vSAN Operations: Disk Failure Impact

Using vSAN as vSphere storage has many advantages, it's cheap, performs well and it's easy to configure. What hasn't been widely discussed are the operational impacts of running vSAN (or any HCI for that matter). This is especially relevant for large organisations, with separate storage, virtualization and datacenter server teams.

I will cover this in a series of posts, with this first one relating to the impact of server disk failures.

Local Disk Failure Impact
In a standard (non vSAN) vSphere environment, VMs are often stored on external storage. Any local disks on the ESXi servers are normally used for the ESXi OS. Server disk failures (even multiple) will in these circumstances only have limited impact on the VMs. The worst case would be that the host goes down causing HA to restart the VMs on other hosts in the cluster.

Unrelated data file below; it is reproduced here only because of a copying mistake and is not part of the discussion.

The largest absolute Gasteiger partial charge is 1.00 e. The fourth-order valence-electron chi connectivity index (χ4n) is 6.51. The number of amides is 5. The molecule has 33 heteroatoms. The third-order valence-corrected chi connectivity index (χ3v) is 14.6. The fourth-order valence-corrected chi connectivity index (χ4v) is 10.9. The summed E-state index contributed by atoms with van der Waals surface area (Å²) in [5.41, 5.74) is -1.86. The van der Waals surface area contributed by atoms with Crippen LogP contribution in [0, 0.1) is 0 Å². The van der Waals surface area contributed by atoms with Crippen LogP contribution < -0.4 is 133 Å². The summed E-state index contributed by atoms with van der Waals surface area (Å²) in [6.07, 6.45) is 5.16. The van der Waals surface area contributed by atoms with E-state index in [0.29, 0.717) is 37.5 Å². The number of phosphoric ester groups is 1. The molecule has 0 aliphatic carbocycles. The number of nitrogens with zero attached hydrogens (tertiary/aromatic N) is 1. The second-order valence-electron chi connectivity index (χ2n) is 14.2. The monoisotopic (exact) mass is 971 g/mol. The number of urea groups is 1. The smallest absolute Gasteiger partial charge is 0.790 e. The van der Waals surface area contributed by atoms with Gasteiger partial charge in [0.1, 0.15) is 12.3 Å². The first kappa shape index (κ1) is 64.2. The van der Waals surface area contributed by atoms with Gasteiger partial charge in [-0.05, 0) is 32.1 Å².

The impact of local disk failure in a vSAN host is clearly much higher. As the VMs are stored on local server disks, any of these failing or being unexpectedly unplugged can cause VMs to go down or even be destroyed.

Individual Disk Failure Changes
In addition to the more severe impact of local disk failure, using vSAN changes which disk failures could have an impact on VMs.

Most (non vSAN) servers have disks configured in some form of RAID, which means that single disk failure on multiple hosts doesn't have any impact on whatever is running on those servers. This applies whether VMs are located on external storage or not, and is a type of availability most IT professionals are familiar with.

Standard Storage Disk Failure

Due to the components of VM objects in a vSAN cluster are distributed across a cluster, using vSAN introduces the possibility of VMs being impacted when single disks fail on separate hosts. This is a situation which would be unexpected for for anyone without experience of HCI technologies, and could result in lost VMs.

Conclusion
Assuming that vSAN with an FTT policy equal to or higher than 1 is used, all VMs can accept at least the same amount of component failures as they do using traditional storage. If operational procedures aren't updated, the overall risk of VM downtime could still be higher due to teams not understanding the changes in the technology. The SAN has basically moved into the hosts and operational procedures need to reflect this.

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